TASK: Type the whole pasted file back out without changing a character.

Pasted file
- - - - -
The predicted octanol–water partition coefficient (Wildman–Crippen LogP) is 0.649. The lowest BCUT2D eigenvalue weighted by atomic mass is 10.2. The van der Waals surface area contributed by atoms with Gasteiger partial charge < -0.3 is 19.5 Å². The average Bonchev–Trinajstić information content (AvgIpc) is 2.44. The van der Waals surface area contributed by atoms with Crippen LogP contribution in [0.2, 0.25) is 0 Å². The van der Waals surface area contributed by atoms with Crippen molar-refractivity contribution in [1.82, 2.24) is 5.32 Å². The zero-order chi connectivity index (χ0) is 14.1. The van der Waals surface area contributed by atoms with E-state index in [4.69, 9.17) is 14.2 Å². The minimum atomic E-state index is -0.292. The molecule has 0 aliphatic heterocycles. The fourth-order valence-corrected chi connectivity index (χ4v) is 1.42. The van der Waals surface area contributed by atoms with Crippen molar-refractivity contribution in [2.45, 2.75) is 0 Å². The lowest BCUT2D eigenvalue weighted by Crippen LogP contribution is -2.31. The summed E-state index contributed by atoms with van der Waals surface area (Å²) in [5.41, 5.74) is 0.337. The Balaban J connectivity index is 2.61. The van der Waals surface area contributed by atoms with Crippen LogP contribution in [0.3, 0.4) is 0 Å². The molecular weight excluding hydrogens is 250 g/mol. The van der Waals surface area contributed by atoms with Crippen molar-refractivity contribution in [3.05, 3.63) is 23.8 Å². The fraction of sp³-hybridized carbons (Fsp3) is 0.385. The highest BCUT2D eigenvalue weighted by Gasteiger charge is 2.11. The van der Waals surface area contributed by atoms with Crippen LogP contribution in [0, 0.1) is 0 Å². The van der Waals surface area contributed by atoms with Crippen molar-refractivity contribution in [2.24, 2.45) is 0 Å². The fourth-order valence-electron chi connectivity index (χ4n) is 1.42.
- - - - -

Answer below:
The predicted octanol–water partition coefficient (Wildman–Crippen LogP) is 0.649. The lowest BCUT2D eigenvalue weighted by atomic mass is 10.2. The van der Waals surface area contributed by atoms with Gasteiger partial charge < -0.3 is 19.5 Å². The average Bonchev–Trinajstić information content (AvgIpc) is 2.44. The van der Waals surface area contributed by atoms with Crippen LogP contribution in [0.2, 0.25) is 0 Å². The van der Waals surface area contributed by atoms with Crippen molar-refractivity contribution in [1.82, 2.24) is 5.32 Å². The zero-order chi connectivity index (χ0) is 14.1. The van der Waals surface area contributed by atoms with E-state index in [4.69, 9.17) is 14.2 Å². The minimum atomic E-state index is -0.292. The molecule has 0 aliphatic heterocycles. The fourth-order valence-corrected chi connectivity index (χ4v) is 1.42. The van der Waals surface area contributed by atoms with Crippen molar-refractivity contribution in [2.45, 2.75) is 0 Å². The lowest BCUT2D eigenvalue weighted by Crippen LogP contribution is -2.31. The summed E-state index contributed by atoms with van der Waals surface area (Å²) in [5.41, 5.74) is 0.337. The Balaban J connectivity index is 2.61. The van der Waals surface area contributed by atoms with Crippen LogP contribution in [0.3, 0.4) is 0 Å². The molecular weight excluding hydrogens is 250 g/mol. The van der Waals surface area contributed by atoms with Crippen molar-refractivity contribution in [3.05, 3.63) is 23.8 Å². The fraction of sp³-hybridized carbons (Fsp3) is 0.385. The highest BCUT2D eigenvalue weighted by Gasteiger charge is 2.11. The van der Waals surface area contributed by atoms with Crippen LogP contribution in [0, 0.1) is 0 Å². The van der Waals surface area contributed by atoms with Crippen molar-refractivity contribution in [2.24, 2.45) is 0 Å². The fourth-order valence-electron chi connectivity index (χ4n) is 1.42.